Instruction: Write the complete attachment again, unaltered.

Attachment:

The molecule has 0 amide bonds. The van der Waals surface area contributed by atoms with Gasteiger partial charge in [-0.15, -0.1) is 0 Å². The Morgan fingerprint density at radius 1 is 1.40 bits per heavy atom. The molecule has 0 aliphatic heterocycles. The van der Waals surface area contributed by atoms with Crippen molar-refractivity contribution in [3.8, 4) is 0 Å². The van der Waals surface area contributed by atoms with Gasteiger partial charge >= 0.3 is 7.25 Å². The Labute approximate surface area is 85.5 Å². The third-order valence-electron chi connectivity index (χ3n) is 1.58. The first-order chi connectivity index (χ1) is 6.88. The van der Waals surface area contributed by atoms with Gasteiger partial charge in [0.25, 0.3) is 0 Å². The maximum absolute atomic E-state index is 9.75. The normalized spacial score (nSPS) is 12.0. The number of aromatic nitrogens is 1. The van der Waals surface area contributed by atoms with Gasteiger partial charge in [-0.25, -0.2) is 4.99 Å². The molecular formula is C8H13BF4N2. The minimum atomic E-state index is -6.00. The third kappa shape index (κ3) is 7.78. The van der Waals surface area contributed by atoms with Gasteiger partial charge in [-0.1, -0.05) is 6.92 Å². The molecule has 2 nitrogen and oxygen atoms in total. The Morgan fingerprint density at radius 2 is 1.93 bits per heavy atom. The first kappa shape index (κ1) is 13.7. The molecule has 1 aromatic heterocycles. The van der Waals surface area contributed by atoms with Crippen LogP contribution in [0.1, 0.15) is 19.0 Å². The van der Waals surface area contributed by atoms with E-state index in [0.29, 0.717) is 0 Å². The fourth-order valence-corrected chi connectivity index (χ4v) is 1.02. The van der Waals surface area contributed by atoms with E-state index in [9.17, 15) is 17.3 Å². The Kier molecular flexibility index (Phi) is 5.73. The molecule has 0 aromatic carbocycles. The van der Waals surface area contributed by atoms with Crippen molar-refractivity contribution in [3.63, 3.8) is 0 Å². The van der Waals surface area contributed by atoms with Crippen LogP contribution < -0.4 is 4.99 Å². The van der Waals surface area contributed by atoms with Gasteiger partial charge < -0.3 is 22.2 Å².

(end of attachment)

The molecule has 0 amide bonds. The van der Waals surface area contributed by atoms with Gasteiger partial charge in [-0.15, -0.1) is 0 Å². The Morgan fingerprint density at radius 1 is 1.40 bits per heavy atom. The molecule has 0 aliphatic heterocycles. The van der Waals surface area contributed by atoms with Crippen molar-refractivity contribution in [3.8, 4) is 0 Å². The van der Waals surface area contributed by atoms with Gasteiger partial charge >= 0.3 is 7.25 Å². The Labute approximate surface area is 85.5 Å². The third-order valence-electron chi connectivity index (χ3n) is 1.58. The first-order chi connectivity index (χ1) is 6.88. The van der Waals surface area contributed by atoms with Gasteiger partial charge in [0.25, 0.3) is 0 Å². The maximum absolute atomic E-state index is 9.75. The normalized spacial score (nSPS) is 12.0. The number of aromatic nitrogens is 1. The van der Waals surface area contributed by atoms with Gasteiger partial charge in [-0.25, -0.2) is 4.99 Å². The molecular formula is C8H13BF4N2. The minimum atomic E-state index is -6.00. The third kappa shape index (κ3) is 7.78. The van der Waals surface area contributed by atoms with Gasteiger partial charge in [-0.1, -0.05) is 6.92 Å². The molecule has 2 nitrogen and oxygen atoms in total. The Morgan fingerprint density at radius 2 is 1.93 bits per heavy atom. The first kappa shape index (κ1) is 13.7. The molecule has 1 aromatic heterocycles. The van der Waals surface area contributed by atoms with Crippen LogP contribution in [0.1, 0.15) is 19.0 Å². The van der Waals surface area contributed by atoms with E-state index in [0.29, 0.717) is 0 Å². The fourth-order valence-corrected chi connectivity index (χ4v) is 1.02. The van der Waals surface area contributed by atoms with E-state index in [9.17, 15) is 17.3 Å². The Kier molecular flexibility index (Phi) is 5.73. The molecule has 0 aromatic carbocycles. The van der Waals surface area contributed by atoms with Crippen molar-refractivity contribution in [3.63, 3.8) is 0 Å². The van der Waals surface area contributed by atoms with Crippen LogP contribution < -0.4 is 4.99 Å². The van der Waals surface area contributed by atoms with Gasteiger partial charge < -0.3 is 22.2 Å².